• The primary internal and external use cases will be training and business activity rehearsal. SAIC has a long history in modeling and simulation, going back two decades. The company’s primary customer, the US government, has been putting increasing training emphasis on the interpersonal realm. OLIVE fills a gap in SAIC’s existing modeling and simulation offerings: strong support for interpersonal interaction. OLIVE gives SAIC a collaborative, multiuser 3D immersive environment. SAIC has already integrated OLIVE with systems like the US Army’s OneSAFTM (One Semi Automated Forces) simulation solution. The company is likely to integrate OLIVE with additional systems moving forward.

What it means for business decision makers

As we have detailed in the past here and here, the enterprise immersive software market is still emerging and 2010 will be a year of churn. We see the acquisition of Forterra Systems by SAIC as a positive step in the maturation of the market. While it is difficult for those who are personally involved, the industry will benefit from having a smaller number of stable, well-capitalized technology providers.

  • OLIVE just gained momentum in government and military and has promise in health and energy. Now offered by SAIC, a Fortune 500 company, OLIVE has a better shot than ever of penetrating the government and military sectors. If SAIC chooses to fully develop market opportunities in the energy and health sectors, OLIVE will remain a formidable competitor to products like American Research Institute’s PowerU, Linden Lab’s Second Life Enterprise, Teleplace’s Teleplace, and ProtonMedia’s ProtoSphere
  • As with any acquisition, change is inevitable. Given that the acquisition just closed this week, many open questions remain. Existing and prospective OLIVE customers should keep an eye out for changes to product pricing, packaging, and status (e.g., Meeting Labs was a new hosted offering from Forterra and its future is unclear), as well as SAIC’s relationships with Forterra’s channel partners (some of which compete directly with SAIC).

ThinkBalm publishes immersive software decision-making guide

Today ThinkBalm published The Enterprise Immersive Software Decision-Making Guide, a powerful tool for business decision makers selecting immersive technology for use in the workplace. To view or download a PDF version of this 29-page report, click this link or the image below.

Enterprise immersive software is a collection of collaboration, communication, and productivity tools unified via a 3D or pseudo-3D visual environment. In this computer-generated environment, one or more people engage in work activities like meetings, conferences, and learning and training. The software provides a shared, interactive, multichannel experience through presence awareness, voice chat, active speaker indication, text chat, and many other features, often including avatars.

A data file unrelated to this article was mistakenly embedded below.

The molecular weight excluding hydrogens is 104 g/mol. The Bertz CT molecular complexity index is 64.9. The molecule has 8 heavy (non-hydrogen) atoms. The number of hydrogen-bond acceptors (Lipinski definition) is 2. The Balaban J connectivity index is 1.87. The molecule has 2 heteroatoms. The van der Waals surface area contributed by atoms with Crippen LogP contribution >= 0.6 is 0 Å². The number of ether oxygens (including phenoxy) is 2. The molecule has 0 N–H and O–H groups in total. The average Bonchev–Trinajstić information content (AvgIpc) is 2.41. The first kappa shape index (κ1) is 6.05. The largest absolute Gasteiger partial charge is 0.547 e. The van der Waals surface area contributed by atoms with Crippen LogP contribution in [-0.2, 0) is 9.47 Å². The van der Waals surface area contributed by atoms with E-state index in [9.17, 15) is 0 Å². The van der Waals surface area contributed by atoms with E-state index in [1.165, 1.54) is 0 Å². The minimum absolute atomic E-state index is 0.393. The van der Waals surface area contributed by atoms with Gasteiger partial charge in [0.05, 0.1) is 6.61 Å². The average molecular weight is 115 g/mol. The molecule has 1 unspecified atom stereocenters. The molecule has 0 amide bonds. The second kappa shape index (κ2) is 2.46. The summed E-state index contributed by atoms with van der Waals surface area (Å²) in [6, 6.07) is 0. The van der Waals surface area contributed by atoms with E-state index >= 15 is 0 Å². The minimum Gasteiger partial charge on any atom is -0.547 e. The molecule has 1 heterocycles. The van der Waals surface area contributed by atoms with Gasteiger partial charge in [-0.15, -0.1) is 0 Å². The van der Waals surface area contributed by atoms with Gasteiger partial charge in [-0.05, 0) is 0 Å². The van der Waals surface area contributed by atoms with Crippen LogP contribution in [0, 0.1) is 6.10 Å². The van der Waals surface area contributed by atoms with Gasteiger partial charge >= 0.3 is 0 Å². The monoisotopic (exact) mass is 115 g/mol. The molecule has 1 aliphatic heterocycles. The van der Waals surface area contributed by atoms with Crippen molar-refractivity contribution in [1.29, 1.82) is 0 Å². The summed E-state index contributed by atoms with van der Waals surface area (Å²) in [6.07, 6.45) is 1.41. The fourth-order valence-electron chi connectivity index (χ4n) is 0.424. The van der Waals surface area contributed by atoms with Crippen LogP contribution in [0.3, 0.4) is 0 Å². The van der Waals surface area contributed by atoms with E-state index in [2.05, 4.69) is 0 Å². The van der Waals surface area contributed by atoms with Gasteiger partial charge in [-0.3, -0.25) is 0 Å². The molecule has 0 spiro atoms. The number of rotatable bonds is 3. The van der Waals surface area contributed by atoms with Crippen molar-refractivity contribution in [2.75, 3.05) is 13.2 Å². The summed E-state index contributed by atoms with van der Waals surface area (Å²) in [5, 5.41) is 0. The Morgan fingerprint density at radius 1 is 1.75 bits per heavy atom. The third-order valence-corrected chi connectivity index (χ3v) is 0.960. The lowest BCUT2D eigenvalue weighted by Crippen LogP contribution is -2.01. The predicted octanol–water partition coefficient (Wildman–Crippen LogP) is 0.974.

The Enterprise Immersive Software Decision-Making Guide is a use case-based guide designed to aid business decision makers in the enterprise immersive software selection process. In this report, we present “if/then” scenarios and highlight good-fit vendors for common situations, with a focus on the most prevalent use cases: meetings, conferences, and learning and training. The report offers guidance on how to: 1) ask core business questions to frame the discussion, 2) choose a research-and-demo, do-it-yourself, or combination approach, 3) identify requirements based on your use case, and 4) filter your options based on important limiters.

The following vendors are covered in this report:

  • A World for Us (Assemb’Live)
  • Altadyn (3DXplorer)
  • American Research Institute, Inc. (ARI)
  • Amphisocial
  • Avaya
  • Forterra Systems (now part of SAIC)
  • IBM
  • InXpo
  • Linden Lab
  • ON24
  • Project Wonderland
  • ProtonMedia
  • ReactionGrid
  • Rivers Run Red
  • Teleplace
  • Unisfair
  • VastPark
  • VenueGen
  • Virtual Italian Parks (Moondus)

 

To develop this report, ThinkBalm analysts held structured briefings with nineteen enterprise immersive software vendors and conducted interviews with fifteen early adopters who were involved in the technology selection process. Some of the briefings took place directly in the vendors’ immersive environments. We combined our insights from these discussions with our hands-on experience using immersive software and our interactions with our clients and members of the ThinkBalm Innovation Community. The ThinkBalm Innovation Community currently numbers more than 400 Immersive Internet advocates, implementers, explorers, and technology marketers.